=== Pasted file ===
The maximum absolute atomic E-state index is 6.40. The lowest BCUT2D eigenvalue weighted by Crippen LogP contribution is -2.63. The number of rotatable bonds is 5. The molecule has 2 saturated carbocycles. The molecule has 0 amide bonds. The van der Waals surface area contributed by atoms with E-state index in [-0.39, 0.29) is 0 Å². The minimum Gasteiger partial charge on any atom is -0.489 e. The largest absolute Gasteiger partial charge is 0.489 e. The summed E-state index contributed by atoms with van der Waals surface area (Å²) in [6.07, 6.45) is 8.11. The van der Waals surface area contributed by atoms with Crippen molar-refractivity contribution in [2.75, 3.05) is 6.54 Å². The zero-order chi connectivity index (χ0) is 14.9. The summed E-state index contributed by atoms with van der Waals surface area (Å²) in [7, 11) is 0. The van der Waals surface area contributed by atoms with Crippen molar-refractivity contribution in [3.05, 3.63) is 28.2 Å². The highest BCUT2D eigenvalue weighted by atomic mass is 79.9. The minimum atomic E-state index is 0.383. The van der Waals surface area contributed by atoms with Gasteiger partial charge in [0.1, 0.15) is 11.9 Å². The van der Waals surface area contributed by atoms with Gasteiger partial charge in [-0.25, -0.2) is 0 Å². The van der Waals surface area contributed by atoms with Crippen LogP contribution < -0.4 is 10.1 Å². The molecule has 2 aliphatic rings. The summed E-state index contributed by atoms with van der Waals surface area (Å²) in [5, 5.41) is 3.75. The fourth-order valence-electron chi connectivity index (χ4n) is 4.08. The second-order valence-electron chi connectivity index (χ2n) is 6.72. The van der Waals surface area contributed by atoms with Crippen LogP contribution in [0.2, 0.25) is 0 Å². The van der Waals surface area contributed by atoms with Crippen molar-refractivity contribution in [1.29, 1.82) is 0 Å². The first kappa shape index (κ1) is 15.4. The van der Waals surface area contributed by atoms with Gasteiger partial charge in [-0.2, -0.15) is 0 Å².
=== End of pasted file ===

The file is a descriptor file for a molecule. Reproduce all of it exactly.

The maximum absolute atomic E-state index is 6.40. The lowest BCUT2D eigenvalue weighted by Crippen LogP contribution is -2.63. The number of rotatable bonds is 5. The molecule has 2 saturated carbocycles. The molecule has 0 amide bonds. The van der Waals surface area contributed by atoms with E-state index in [-0.39, 0.29) is 0 Å². The minimum Gasteiger partial charge on any atom is -0.489 e. The largest absolute Gasteiger partial charge is 0.489 e. The summed E-state index contributed by atoms with van der Waals surface area (Å²) in [6.07, 6.45) is 8.11. The van der Waals surface area contributed by atoms with Crippen molar-refractivity contribution in [2.75, 3.05) is 6.54 Å². The zero-order chi connectivity index (χ0) is 14.9. The summed E-state index contributed by atoms with van der Waals surface area (Å²) in [7, 11) is 0. The van der Waals surface area contributed by atoms with Crippen molar-refractivity contribution in [3.05, 3.63) is 28.2 Å². The highest BCUT2D eigenvalue weighted by atomic mass is 79.9. The minimum atomic E-state index is 0.383. The van der Waals surface area contributed by atoms with Gasteiger partial charge in [0.1, 0.15) is 11.9 Å². The van der Waals surface area contributed by atoms with Gasteiger partial charge in [-0.25, -0.2) is 0 Å². The van der Waals surface area contributed by atoms with Crippen LogP contribution < -0.4 is 10.1 Å². The molecule has 2 aliphatic rings. The summed E-state index contributed by atoms with van der Waals surface area (Å²) in [5, 5.41) is 3.75. The fourth-order valence-electron chi connectivity index (χ4n) is 4.08. The second-order valence-electron chi connectivity index (χ2n) is 6.72. The van der Waals surface area contributed by atoms with Crippen LogP contribution in [0.2, 0.25) is 0 Å². The van der Waals surface area contributed by atoms with Crippen molar-refractivity contribution in [1.29, 1.82) is 0 Å². The first kappa shape index (κ1) is 15.4. The van der Waals surface area contributed by atoms with Gasteiger partial charge in [-0.2, -0.15) is 0 Å².